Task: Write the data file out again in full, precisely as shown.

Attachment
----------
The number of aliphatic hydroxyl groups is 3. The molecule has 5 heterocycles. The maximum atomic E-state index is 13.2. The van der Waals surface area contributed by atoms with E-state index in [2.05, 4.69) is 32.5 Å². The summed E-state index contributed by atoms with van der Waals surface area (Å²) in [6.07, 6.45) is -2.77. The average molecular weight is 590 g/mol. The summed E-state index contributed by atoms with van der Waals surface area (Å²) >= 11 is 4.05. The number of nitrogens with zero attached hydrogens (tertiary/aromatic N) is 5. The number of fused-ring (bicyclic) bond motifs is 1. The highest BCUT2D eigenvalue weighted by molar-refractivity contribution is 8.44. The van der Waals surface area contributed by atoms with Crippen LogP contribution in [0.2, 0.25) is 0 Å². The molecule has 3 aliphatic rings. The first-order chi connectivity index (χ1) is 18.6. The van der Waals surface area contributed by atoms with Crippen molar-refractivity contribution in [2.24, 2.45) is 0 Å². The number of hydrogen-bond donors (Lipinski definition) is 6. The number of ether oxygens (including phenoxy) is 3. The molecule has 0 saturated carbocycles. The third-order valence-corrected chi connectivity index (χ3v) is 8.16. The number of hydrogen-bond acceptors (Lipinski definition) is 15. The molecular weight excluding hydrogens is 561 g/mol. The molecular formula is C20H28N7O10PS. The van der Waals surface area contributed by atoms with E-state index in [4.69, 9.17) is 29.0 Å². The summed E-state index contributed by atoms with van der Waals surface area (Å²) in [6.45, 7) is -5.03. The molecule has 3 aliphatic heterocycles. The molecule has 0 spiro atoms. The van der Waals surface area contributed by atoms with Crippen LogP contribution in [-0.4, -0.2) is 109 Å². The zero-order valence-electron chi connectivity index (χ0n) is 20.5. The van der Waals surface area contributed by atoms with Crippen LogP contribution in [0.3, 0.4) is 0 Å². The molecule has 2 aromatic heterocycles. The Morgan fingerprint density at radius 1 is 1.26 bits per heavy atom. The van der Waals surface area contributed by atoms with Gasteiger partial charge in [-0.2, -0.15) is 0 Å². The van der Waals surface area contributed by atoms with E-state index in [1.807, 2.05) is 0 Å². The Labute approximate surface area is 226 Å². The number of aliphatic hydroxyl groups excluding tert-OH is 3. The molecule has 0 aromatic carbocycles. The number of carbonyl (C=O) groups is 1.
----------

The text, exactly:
The number of aliphatic hydroxyl groups is 3. The molecule has 5 heterocycles. The maximum atomic E-state index is 13.2. The van der Waals surface area contributed by atoms with E-state index in [2.05, 4.69) is 32.5 Å². The summed E-state index contributed by atoms with van der Waals surface area (Å²) in [6.07, 6.45) is -2.77. The average molecular weight is 590 g/mol. The summed E-state index contributed by atoms with van der Waals surface area (Å²) >= 11 is 4.05. The number of nitrogens with zero attached hydrogens (tertiary/aromatic N) is 5. The number of fused-ring (bicyclic) bond motifs is 1. The highest BCUT2D eigenvalue weighted by molar-refractivity contribution is 8.44. The van der Waals surface area contributed by atoms with Crippen LogP contribution in [0.2, 0.25) is 0 Å². The molecule has 3 aliphatic rings. The first-order chi connectivity index (χ1) is 18.6. The van der Waals surface area contributed by atoms with Crippen molar-refractivity contribution in [2.24, 2.45) is 0 Å². The number of hydrogen-bond donors (Lipinski definition) is 6. The number of ether oxygens (including phenoxy) is 3. The molecule has 0 saturated carbocycles. The third-order valence-corrected chi connectivity index (χ3v) is 8.16. The number of hydrogen-bond acceptors (Lipinski definition) is 15. The molecular weight excluding hydrogens is 561 g/mol. The molecular formula is C20H28N7O10PS. The van der Waals surface area contributed by atoms with E-state index in [4.69, 9.17) is 29.0 Å². The summed E-state index contributed by atoms with van der Waals surface area (Å²) in [6.45, 7) is -5.03. The molecule has 3 aliphatic heterocycles. The molecule has 0 spiro atoms. The van der Waals surface area contributed by atoms with Crippen LogP contribution in [-0.4, -0.2) is 109 Å². The zero-order valence-electron chi connectivity index (χ0n) is 20.5. The van der Waals surface area contributed by atoms with Crippen LogP contribution in [0.3, 0.4) is 0 Å². The molecule has 2 aromatic heterocycles. The Morgan fingerprint density at radius 1 is 1.26 bits per heavy atom. The van der Waals surface area contributed by atoms with Gasteiger partial charge in [-0.2, -0.15) is 0 Å². The van der Waals surface area contributed by atoms with E-state index in [1.807, 2.05) is 0 Å². The Labute approximate surface area is 226 Å². The number of aliphatic hydroxyl groups excluding tert-OH is 3. The molecule has 0 aromatic carbocycles. The number of carbonyl (C=O) groups is 1.